Myanmar is striving to upgrade its aquaculture sector amid a fall in the prices of fishery products in recent years despite higher export volumes and revenue.
By KYAW YE LYNN | FRONTIER
MYANMAR IS hoping to earn at least US$1 billion from fisheries exports this year following strong growth in the sector and the lifting of a European Union ban on aquaculture products.
Myanmar exported about 450,000 tonnes of fishery products in the first nine months (April-December) of the current fiscal year, earning $514 million in revenue, according to the Myanmar Fisheries Federation.
“That’s a slight increase in export volume and revenue compared to the same period last year. We exported about 380 tonnes and earned $497 million in first nine months of the last fiscal year,” said U Win Kyaing, the federation’s secretary general.
Last fiscal year, Myanmar earned a record $711 million from fishery product exports totalling 568,227 tonnes, the MFF said.
“We are hoping to reach $1 billion this year,” Win Kyaing said, adding that the MFF had set an export earnings target of $2 billion next year.
He said expectations of reaching the target were realistic because stakeholders have been working hard for the past three or four years to upgrade the sector, including aquaculture and processing.
The effort in aquaculture has paid off, enabling Myanmar to begin exporting farmed fish and prawns to the European Union since last month, he said.
“This shows our standards have improved,” he said, referring to aquaculture.
The EU had banned the import of farmed fish and prawns from Myanmar because of the presence of bio-residues in fishery products, but last year it granted permission to 13 factories to export both products as well as soft-shell crabs, from December 1.
The EU decision to lift the ban follows the success of national bio-residue control plan launched by the Fisheries Department in 2014, said U Tin Win Myint, a regional officer with the department in Yangon Region.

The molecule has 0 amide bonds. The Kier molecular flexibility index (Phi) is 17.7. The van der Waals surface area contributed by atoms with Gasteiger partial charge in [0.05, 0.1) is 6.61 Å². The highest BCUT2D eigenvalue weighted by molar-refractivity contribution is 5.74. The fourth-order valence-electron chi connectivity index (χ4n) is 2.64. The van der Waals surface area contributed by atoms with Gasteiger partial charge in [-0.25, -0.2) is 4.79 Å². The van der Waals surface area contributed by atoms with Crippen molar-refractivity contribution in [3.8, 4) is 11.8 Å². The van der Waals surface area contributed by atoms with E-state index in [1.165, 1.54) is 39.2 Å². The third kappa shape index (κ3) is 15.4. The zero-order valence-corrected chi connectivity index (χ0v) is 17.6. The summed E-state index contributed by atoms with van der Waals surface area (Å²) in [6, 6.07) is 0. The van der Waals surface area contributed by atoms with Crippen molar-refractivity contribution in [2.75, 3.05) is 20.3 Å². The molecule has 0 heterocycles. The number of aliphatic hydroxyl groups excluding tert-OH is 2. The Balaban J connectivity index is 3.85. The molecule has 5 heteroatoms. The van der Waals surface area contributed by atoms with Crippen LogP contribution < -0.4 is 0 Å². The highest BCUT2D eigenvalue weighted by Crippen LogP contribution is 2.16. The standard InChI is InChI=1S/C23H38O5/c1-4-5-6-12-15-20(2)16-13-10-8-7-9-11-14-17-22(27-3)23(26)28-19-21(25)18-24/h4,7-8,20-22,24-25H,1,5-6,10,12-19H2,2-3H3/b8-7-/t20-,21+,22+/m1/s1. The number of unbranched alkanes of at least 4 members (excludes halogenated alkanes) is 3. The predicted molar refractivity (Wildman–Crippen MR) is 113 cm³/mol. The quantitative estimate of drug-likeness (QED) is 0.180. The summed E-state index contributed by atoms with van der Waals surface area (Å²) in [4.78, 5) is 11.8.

He said bio-residues had been found in fishery products because some aquaculture farms had been established on land that had carried livestock
He said more farms were trying to meet EU standards by complying with the GlobalG.A.P. standard, a worldwide benchmark for good agricultural practice.
The aquaculture sector mainly produces rohu, a species of carp, but is shifting to species that are more in demand on the international market, such as tilapia.
Win Kyaing said about 80 percent of the aquaculture sector was raising rohu because it was easier to farm than other species, but that the export market was limited.
“It is mainly consumed by people in the Middle East and Bangladesh,” he said.
The switch to other species was accelerated after Saudi Arabia suspended fish imports from Myanmar last April following the discovery of bacteria in rohu imported from Vietnam.
Saudi Arabia had been importing about 20,000 tonnes of fishery products a year from Myanmar, most of which was rohu, and the suspension had alarmed the fisheries sector, Win Kyaing said.
“Rohu take about two years to reach maturity while tilapia needs only six months,” he said.
Farm yields from rohu were also low compared to other species, he said, adding that the industry was confident of benefitting from high international demand for other species.
However, fish farmers need capital to cover the cost of diversifying and their efforts were being hampered by the difficulty that agricultural enterprises often encounter in arranging bank finance.
“Most farmers are unable to get loans from local banks because they lack collateral,” said Win Kyaing.
The MFF says fish farms cover more than 480,000 acres (about 194,000 hectares), but Form 7 land ownership certificates have been issued for only about one third of the area.
“This is an issue that needs the attention of the authorities because without a Form 7 a farmer has no way of arranging a bank loan,” Win Kyaing told Frontier.
The fisheries sector is hoping that recent changes to rules for the foreign banks operating in the country will result in easier access to finance.
“The processing sector also needs investment; frankly speaking, we need to upgrade all the steps in the chain if we want to meet the export target,” Win Kyaing said.
There’s been some good news recently for factories that process wild-caught fish.
Earlier this month the EU added another two factories to the 21 permitted to export wild-caught fish to member countries after they met the bloc’s processing standards.
However, the number of factories that do not meet the standards remains a constraint on exports to the EU.
Ko Khant Zaw Aung, who owns the Hlaing Htate Khaung cold store and processing plant at Yangon’s Shwe Lin Ban industrial zone, said a stable supply of raw materials that meets required market standards is essential to increase exports.
“If we want to export to the EU, all steps have to meet EU standards,” he said.
Khant Zaw Aung’s factory is one of the 23 certified by the EU. It exports to three EU members as well as other countries.
“We get a better price for exports to the EU, but the problem is we don’t have a stable supply of quality raw materials,” he said.